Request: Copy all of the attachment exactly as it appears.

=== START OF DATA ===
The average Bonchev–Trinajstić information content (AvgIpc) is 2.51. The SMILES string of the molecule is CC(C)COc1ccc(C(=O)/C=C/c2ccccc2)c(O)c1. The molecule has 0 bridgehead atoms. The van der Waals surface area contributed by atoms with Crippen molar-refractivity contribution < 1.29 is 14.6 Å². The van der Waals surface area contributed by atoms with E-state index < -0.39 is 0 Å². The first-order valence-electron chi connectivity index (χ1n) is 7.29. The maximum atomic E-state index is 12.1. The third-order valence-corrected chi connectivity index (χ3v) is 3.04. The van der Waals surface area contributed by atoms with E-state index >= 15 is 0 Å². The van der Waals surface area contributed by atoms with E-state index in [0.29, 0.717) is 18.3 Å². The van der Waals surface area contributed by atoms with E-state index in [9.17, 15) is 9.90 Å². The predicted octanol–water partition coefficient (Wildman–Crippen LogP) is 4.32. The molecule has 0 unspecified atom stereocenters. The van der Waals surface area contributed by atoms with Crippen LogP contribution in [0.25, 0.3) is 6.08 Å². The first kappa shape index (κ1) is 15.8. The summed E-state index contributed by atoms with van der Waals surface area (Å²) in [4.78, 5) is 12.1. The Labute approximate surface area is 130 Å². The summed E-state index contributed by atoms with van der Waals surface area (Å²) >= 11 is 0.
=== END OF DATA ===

The average Bonchev–Trinajstić information content (AvgIpc) is 2.51. The SMILES string of the molecule is CC(C)COc1ccc(C(=O)/C=C/c2ccccc2)c(O)c1. The molecule has 0 bridgehead atoms. The van der Waals surface area contributed by atoms with Crippen molar-refractivity contribution < 1.29 is 14.6 Å². The van der Waals surface area contributed by atoms with E-state index < -0.39 is 0 Å². The first-order valence-electron chi connectivity index (χ1n) is 7.29. The maximum atomic E-state index is 12.1. The third-order valence-corrected chi connectivity index (χ3v) is 3.04. The van der Waals surface area contributed by atoms with E-state index >= 15 is 0 Å². The van der Waals surface area contributed by atoms with E-state index in [0.29, 0.717) is 18.3 Å². The van der Waals surface area contributed by atoms with E-state index in [9.17, 15) is 9.90 Å². The predicted octanol–water partition coefficient (Wildman–Crippen LogP) is 4.32. The molecule has 0 unspecified atom stereocenters. The van der Waals surface area contributed by atoms with Crippen LogP contribution in [0.25, 0.3) is 6.08 Å². The first kappa shape index (κ1) is 15.8. The summed E-state index contributed by atoms with van der Waals surface area (Å²) in [4.78, 5) is 12.1. The Labute approximate surface area is 130 Å². The summed E-state index contributed by atoms with van der Waals surface area (Å²) >= 11 is 0.